Schedule I drugs are completely recreational with no medical use, and have the highest potential for abuse (like heroin, MDMA, and marijuana). Schedule II drugs are medications that have a somewhat lesser potential for abuse and are prescribed to treat chronic pain, insomnia, and ADHD (like morphine, oxycodone, and fentanyl). The final class, Schedule V drugs, have almost no potential for abuse, so the regulations are the most relaxed for Schedule V medications. 

Why is Adderall a Controlled Substance? 

Adderall, as with all narcotic pain medications, has a high potential for abuse and addiction, so it’s classed as a Schedule II drug by the DEA. The regulations for Schedule II drugs are tight, which ensures that people don’t get hold of too much of the drug, thereby minimizing the risk of addiction. Some of the regulations imposed on Adderall purchasing by the DEA include the requirement of a prescription from a healthcare provider, a new prescription every time the person needs a refill, and a limit on the amount of Adderall being sold at a time. 

The fact that Adderall is a Schedule II drug should serve as a warning to consumers, as people can easily become dependent or addicted to the drug. Follow the doctor’s recommendations always, taking care not to increase the dose or take the medication more often than advised.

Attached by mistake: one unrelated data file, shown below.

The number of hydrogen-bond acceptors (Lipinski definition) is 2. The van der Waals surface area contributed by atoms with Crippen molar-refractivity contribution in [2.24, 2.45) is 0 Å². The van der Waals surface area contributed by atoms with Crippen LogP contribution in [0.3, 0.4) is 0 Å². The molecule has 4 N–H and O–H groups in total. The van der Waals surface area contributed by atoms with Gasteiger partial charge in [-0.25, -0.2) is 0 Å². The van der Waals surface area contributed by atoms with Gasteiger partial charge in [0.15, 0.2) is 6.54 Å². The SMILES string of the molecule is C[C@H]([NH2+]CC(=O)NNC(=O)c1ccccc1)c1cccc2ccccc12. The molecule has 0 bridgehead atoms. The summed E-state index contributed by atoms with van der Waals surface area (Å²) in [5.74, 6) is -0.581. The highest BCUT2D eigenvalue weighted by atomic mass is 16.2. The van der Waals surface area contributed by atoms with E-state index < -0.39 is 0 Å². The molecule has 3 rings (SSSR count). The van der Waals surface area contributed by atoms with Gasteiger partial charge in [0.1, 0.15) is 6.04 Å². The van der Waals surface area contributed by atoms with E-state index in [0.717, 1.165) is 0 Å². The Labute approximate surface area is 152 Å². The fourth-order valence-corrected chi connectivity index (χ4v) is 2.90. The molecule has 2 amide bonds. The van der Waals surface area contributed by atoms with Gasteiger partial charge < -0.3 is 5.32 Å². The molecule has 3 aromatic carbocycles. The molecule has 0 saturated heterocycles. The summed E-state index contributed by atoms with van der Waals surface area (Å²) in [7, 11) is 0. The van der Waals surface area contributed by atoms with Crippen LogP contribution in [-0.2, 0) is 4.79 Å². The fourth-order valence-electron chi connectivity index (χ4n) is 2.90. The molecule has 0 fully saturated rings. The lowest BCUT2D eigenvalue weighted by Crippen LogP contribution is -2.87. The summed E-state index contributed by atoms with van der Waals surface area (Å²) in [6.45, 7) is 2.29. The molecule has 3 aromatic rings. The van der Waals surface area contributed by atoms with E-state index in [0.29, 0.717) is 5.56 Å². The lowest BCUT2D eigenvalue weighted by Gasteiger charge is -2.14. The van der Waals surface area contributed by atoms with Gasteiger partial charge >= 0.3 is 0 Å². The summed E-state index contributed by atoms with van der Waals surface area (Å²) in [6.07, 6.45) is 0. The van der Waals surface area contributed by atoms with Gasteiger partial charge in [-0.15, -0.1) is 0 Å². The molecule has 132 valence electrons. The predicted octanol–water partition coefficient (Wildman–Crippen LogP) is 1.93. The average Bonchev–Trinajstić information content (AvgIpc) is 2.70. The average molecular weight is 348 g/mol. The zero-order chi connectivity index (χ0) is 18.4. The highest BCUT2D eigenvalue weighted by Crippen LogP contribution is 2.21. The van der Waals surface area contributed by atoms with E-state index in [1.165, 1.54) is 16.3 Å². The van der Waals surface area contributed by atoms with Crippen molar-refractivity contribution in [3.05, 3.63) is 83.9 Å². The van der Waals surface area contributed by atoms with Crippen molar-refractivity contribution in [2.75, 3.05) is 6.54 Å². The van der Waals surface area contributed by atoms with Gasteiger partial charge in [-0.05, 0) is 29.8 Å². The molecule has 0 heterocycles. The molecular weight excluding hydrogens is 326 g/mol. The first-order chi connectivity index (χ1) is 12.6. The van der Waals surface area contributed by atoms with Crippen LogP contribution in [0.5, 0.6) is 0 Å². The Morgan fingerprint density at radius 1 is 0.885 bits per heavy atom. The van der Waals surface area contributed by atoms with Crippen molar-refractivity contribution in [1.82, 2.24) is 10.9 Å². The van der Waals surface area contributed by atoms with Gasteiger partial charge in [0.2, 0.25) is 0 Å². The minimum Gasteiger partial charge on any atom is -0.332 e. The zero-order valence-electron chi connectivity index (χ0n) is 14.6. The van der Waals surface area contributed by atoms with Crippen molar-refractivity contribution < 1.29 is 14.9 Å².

If you are worried about yourself or a loved one showing signs of addiction, reach out to us at Avenues Recovery Center so that we can help you identify whether or not you are struggling with addiction and help you explore possible treatment options. 

Is Adderall Legal?

As mentioned above, it is fully legal for a doctor or healthcare provider to prescribe Adderall if needed, but deviating from the regulations imposed on prescribing and obtaining Adderall is illegal. People who have been prescribed Adderall may not get a refill prescription for 30 days (in most cases), and prescription shopping (going from one doctor to another to get more of the same medication) is a serious offense. Additionally, selling the medication to a friend or stranger or giving the medication to someone else has serious legal implications.

Adderall Addiction Treatment: 

If you or your loved one are taking a higher-than-prescribed dose of Adderall or are taking Adderall without a prescription, be aware that there are many long-term adverse physical, emotional, and psychological effects. The sooner you reach out for help, the more damage you can prevent.

Avenues Recovery Center has helped thousands of people struggling with addiction through our top-of-the-line rehab facilities. We have a professional staff of therapists who employ traditional and holistic therapies with a customized treatment plan to guide every patient to sobriety. If you are serious about addiction recovery, Avenues is the right place for you to begin your journey. Our talented and devoted staff are committed to supporting and directing you every step of the way. Reach out and start your journey towards the happy, healthy and sober future you deserve.